With a population of nearly 38 million, the Californian market is extremely alluring. According to a recent research study conducted by consultancy Academicon and market research company PokerScout, iGaming in California could generate up to $263 million in revenue in its first year, and up to $384 million in its 10th year.

What’s more, California has been exploring iGaming legislation for a while now, most recently Senator Lou Correa’s stalled SB 678 “Authorization and Regulation of Internet Poker and Consumer Protection Act of 2013,” which would legalize online poker but not other games. Other legislation introduced have been Senator Roderick Wright’s SB 51 “Internet Gambling Consumer Protection and Public-Private Partnership Act of 2013” and “The Internet Poker Consumer Protection Act of 2013,” which was sponsored by eight of California’s tribes.

Daniel J. Tucker, Chairman California Nations Indian Gaming Association (CNIGA)
Daniel J. Tucker, Chairman California Nations Indian Gaming Association (CNIGA)

Previous legislation has stalled mainly due to Tribes failing to get on the same page, which isn’t surprising considering there are almost 100 card rooms and 68 tribal casinos in the Golden State. However, the winds seem to be changing and those once warring tribes are aligning their interests.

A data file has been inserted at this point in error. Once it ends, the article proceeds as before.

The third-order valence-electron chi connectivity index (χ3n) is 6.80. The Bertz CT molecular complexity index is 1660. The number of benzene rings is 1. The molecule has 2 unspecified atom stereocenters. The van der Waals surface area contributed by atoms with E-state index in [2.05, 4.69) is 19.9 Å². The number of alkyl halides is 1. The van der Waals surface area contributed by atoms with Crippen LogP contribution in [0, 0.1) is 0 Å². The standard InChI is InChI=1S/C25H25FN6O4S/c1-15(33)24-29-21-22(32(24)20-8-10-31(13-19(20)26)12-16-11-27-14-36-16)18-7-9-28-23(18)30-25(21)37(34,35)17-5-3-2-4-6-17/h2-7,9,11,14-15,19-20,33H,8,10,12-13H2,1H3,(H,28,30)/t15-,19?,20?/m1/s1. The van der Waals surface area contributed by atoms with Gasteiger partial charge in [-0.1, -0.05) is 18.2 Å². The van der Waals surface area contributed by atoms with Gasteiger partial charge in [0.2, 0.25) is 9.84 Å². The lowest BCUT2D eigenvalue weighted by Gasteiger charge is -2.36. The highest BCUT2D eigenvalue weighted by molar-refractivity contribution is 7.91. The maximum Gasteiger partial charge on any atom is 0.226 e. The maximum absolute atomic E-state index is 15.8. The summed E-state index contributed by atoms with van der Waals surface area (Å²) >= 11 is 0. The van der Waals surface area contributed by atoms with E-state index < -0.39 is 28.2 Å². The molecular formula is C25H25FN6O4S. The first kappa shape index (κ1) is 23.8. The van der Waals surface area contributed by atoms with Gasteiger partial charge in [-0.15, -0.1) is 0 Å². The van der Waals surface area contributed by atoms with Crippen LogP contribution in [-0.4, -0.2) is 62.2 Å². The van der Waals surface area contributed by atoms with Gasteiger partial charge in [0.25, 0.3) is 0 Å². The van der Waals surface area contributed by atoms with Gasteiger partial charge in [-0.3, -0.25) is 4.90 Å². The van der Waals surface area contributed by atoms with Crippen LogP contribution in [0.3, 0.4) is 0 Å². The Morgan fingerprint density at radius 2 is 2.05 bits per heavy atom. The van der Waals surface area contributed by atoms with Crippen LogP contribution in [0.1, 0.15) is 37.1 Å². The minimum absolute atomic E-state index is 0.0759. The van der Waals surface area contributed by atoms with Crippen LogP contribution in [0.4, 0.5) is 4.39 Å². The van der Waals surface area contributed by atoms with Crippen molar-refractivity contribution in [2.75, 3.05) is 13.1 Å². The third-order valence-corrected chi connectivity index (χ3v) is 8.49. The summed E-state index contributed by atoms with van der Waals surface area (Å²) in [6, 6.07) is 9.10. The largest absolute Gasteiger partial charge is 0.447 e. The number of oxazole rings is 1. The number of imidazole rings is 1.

“For more than five years, CNIGA’s member tribes have been tracking legislation that attempts to legalize Internet gaming. We expect 2014 to be no different,” said Daniel J. Tucker, Chairman of California Nations Indian Gaming Association in Casino Enterprise Management. “With multiple bills being proposed in California, it is imperative for tribes to reach a consensus on bill language that is beneficial to California tribes, as well as the citizens of this state. We are confident that together this is possible.”

Unfortunately, one interest all the tribes seem to agree upon is not entering into interstate compacts. In other words, they plan to keep their massive player pool (and revenue) to themselves. That’s a major blow to players in the rest of the United States, but with such a major population, it’s possible we might see another migration of young men heading west to seek out their fortune.

In conclusion, California, which made up 16% of all revenue for U.S.-based online poker players prior to Black Friday, is primed for iGaming, and legislative movement is expected to happen either this year or the next.

Check back in the coming weeks as we bring you more states, five at a time!

*Lead photo courtesy of fc05.deviantart.net.